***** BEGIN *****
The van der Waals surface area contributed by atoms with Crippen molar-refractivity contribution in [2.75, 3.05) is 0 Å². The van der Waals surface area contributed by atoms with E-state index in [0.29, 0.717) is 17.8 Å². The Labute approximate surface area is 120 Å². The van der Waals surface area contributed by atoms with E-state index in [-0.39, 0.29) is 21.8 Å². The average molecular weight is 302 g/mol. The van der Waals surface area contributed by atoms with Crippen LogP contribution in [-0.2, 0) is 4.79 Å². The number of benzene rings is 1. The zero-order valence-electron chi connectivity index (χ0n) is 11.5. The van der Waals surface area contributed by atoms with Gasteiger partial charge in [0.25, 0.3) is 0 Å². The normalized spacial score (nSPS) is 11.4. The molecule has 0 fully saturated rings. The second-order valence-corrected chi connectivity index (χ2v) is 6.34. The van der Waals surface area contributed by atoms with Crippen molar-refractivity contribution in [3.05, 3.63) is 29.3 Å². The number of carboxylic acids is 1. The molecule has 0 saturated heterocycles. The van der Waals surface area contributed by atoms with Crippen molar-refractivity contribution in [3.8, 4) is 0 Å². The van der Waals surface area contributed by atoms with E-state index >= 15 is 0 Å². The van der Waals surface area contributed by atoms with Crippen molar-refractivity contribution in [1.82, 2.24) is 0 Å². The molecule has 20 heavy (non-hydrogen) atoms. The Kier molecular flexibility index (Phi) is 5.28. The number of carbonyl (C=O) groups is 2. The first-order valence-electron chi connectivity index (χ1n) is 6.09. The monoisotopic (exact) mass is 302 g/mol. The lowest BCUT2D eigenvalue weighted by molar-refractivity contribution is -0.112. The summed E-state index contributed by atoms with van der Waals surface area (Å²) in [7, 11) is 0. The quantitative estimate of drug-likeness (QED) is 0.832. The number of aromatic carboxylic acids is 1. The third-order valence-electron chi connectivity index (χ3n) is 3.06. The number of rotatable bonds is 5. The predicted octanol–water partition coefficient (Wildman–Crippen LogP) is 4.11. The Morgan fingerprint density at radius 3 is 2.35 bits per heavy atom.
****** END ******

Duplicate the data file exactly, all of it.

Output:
The van der Waals surface area contributed by atoms with Crippen molar-refractivity contribution in [2.75, 3.05) is 0 Å². The van der Waals surface area contributed by atoms with E-state index in [0.29, 0.717) is 17.8 Å². The Labute approximate surface area is 120 Å². The van der Waals surface area contributed by atoms with E-state index in [-0.39, 0.29) is 21.8 Å². The average molecular weight is 302 g/mol. The van der Waals surface area contributed by atoms with Crippen LogP contribution in [-0.2, 0) is 4.79 Å². The number of benzene rings is 1. The zero-order valence-electron chi connectivity index (χ0n) is 11.5. The van der Waals surface area contributed by atoms with Gasteiger partial charge in [0.25, 0.3) is 0 Å². The normalized spacial score (nSPS) is 11.4. The molecule has 0 fully saturated rings. The second-order valence-corrected chi connectivity index (χ2v) is 6.34. The van der Waals surface area contributed by atoms with Crippen molar-refractivity contribution in [3.05, 3.63) is 29.3 Å². The number of carboxylic acids is 1. The molecule has 0 saturated heterocycles. The van der Waals surface area contributed by atoms with Crippen molar-refractivity contribution in [3.8, 4) is 0 Å². The van der Waals surface area contributed by atoms with E-state index >= 15 is 0 Å². The van der Waals surface area contributed by atoms with Crippen molar-refractivity contribution in [1.82, 2.24) is 0 Å². The molecule has 20 heavy (non-hydrogen) atoms. The Kier molecular flexibility index (Phi) is 5.28. The number of carbonyl (C=O) groups is 2. The first-order valence-electron chi connectivity index (χ1n) is 6.09. The monoisotopic (exact) mass is 302 g/mol. The lowest BCUT2D eigenvalue weighted by molar-refractivity contribution is -0.112. The summed E-state index contributed by atoms with van der Waals surface area (Å²) in [7, 11) is 0. The quantitative estimate of drug-likeness (QED) is 0.832. The number of aromatic carboxylic acids is 1. The third-order valence-electron chi connectivity index (χ3n) is 3.06. The number of rotatable bonds is 5. The predicted octanol–water partition coefficient (Wildman–Crippen LogP) is 4.11. The Morgan fingerprint density at radius 3 is 2.35 bits per heavy atom.